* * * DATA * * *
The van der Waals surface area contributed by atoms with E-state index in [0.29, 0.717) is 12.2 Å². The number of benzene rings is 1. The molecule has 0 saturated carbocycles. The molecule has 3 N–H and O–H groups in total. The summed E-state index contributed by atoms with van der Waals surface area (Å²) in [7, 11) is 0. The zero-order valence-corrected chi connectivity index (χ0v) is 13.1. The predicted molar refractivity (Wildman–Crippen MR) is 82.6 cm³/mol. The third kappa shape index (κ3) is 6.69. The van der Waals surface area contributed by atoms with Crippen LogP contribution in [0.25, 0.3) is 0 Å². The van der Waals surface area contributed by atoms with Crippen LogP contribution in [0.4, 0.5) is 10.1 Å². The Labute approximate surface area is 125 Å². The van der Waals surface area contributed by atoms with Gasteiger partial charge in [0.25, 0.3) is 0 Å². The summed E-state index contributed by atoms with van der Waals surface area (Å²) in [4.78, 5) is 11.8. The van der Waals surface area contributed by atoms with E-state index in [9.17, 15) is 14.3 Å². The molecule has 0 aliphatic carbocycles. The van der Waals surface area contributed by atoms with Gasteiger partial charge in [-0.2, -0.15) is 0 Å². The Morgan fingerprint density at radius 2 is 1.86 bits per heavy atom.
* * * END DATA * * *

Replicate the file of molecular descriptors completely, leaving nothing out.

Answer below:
The van der Waals surface area contributed by atoms with E-state index in [0.29, 0.717) is 12.2 Å². The number of benzene rings is 1. The molecule has 0 saturated carbocycles. The molecule has 3 N–H and O–H groups in total. The summed E-state index contributed by atoms with van der Waals surface area (Å²) in [7, 11) is 0. The zero-order valence-corrected chi connectivity index (χ0v) is 13.1. The predicted molar refractivity (Wildman–Crippen MR) is 82.6 cm³/mol. The third kappa shape index (κ3) is 6.69. The van der Waals surface area contributed by atoms with Crippen LogP contribution in [0.25, 0.3) is 0 Å². The van der Waals surface area contributed by atoms with Crippen LogP contribution in [0.4, 0.5) is 10.1 Å². The Labute approximate surface area is 125 Å². The van der Waals surface area contributed by atoms with Gasteiger partial charge in [0.25, 0.3) is 0 Å². The summed E-state index contributed by atoms with van der Waals surface area (Å²) in [4.78, 5) is 11.8. The van der Waals surface area contributed by atoms with E-state index in [9.17, 15) is 14.3 Å². The molecule has 0 aliphatic carbocycles. The van der Waals surface area contributed by atoms with Gasteiger partial charge in [-0.2, -0.15) is 0 Å². The Morgan fingerprint density at radius 2 is 1.86 bits per heavy atom.